Ever find yourself scrounging for change in your car, flicking aside calcified french fries and scraping up the back of your hand as you reach under the seat for something that could be a nickel, could be a quarter?

That’s about where the Patriots were a couple of weeks back. Tight to the 2020 salary cap with barely any cash in their wallet to spend.

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Now? Thanks to cap credits and a spate of opt outs, the Patriots are — in relation to the cap — pretty flush. They have nearly $25M in cap space and that windfall is burning a hole in the pockets of some folks who’d love to see the team go on a spending spree.

Jadeveon Clowney? Git ‘em. Snacks Harrison? Him too. Anybody not nailed down is fair game.

For a Patriots team that saw its two most important defensive players — Dont’a Hightower and Patrick Chung — and starting right tackle Marcus Cannon opt out this week, the need to reload is there.

But the smarter play for the Patriots would be to sit on the bulk of that money and roll most of that cap space into 2021.

There are a couple of reasons for that. First, the cap is going down in 2021. It may drop down to $175M. The Patriots are already in a good spot cap-wise for next year with an estimated $50M in cap room available against a $175M cap even before the opt-out money gets rolled over.


When teams all around the league find themselves forced to release players they’d prefer to keep all because of the falling cap, the Patriots will be in a good spot to add talent because they have the money to do so.

Second, the newly-realized cap space is — to a degree — an apparition. Hightower’s cap hit this year was $12.4M with an $8M salary and other bonuses. His hit in 2021 will be about $10M. Same with Cannon’s $9.5M and Chung’s $4.8M. If those players all come back, their cap hits essentially go with them unless they renegotiate, retire or are released.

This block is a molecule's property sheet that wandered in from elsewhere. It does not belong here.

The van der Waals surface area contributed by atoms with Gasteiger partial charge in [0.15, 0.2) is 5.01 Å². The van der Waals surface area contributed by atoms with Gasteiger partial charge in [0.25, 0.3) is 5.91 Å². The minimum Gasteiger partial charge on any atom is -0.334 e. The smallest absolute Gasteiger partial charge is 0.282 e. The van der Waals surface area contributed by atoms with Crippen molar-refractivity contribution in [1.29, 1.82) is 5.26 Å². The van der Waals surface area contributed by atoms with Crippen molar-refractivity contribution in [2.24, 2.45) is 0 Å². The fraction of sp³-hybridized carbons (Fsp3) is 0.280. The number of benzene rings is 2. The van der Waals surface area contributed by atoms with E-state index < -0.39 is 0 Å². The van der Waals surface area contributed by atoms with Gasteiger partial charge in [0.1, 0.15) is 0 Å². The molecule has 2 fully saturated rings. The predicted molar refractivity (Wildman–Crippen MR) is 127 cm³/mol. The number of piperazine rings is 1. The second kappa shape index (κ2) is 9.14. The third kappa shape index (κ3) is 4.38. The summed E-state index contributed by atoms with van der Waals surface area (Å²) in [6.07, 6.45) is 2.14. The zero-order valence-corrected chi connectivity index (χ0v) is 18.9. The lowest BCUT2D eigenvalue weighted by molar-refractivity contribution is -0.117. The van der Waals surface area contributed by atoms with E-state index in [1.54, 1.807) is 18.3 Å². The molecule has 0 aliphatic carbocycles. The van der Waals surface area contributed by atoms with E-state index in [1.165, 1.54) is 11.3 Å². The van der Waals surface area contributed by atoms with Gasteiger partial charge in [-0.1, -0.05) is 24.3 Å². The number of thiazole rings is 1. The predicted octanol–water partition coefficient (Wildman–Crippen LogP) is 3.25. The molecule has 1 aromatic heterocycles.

Meanwhile, there are several key Patriots whose contracts are up at the end of this year: James White, Joe Thuney, Rex Burkhead, Adam Butler and Lawrence Guy among them. The Patriots are going to need that dough next offseason to get some of those players re-signed.

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Now some of the $25M could be allocated to signing players this year to short-term deals. The Patriots may have the depth to withstand the loss of Chung, but the losses of Hightower and Cannon are going to highlight some of the experienced depth issues they have at those spots.

Right now, it’s not a great market for a team in need. Players are reporting and some are landing in quarantine after testing Covid-positive. Opt-outs will continue until early next week. Depth is vital because the looming threat of a player unexpectedly testing positive and being removed from the team for at least five days (if he is asymptomatic and has two negative tests in succession) will be ever-present.

But when teams do need to trim their rosters, a lot of cuts may be made with the cap in mind. A valuable player with a significant cap hit in 2021 may get turned out because teams are wary of what next year brings. And that’s when the Patriots windfall can come into play.

A player like Clowney who’s hoping for $16M or more may not be interested in a one-year deal. A team like the Patriots may not be interested in throwing that much money at a player for a one-year rental, especially if he’s had no offseason to get assimilated.

But plug-and-play veterans willing to sign on one-year deals after being released unexpectedly could entice the Patriots. And they have money now that they didn’t have a few weeks back to bring players like that aboard.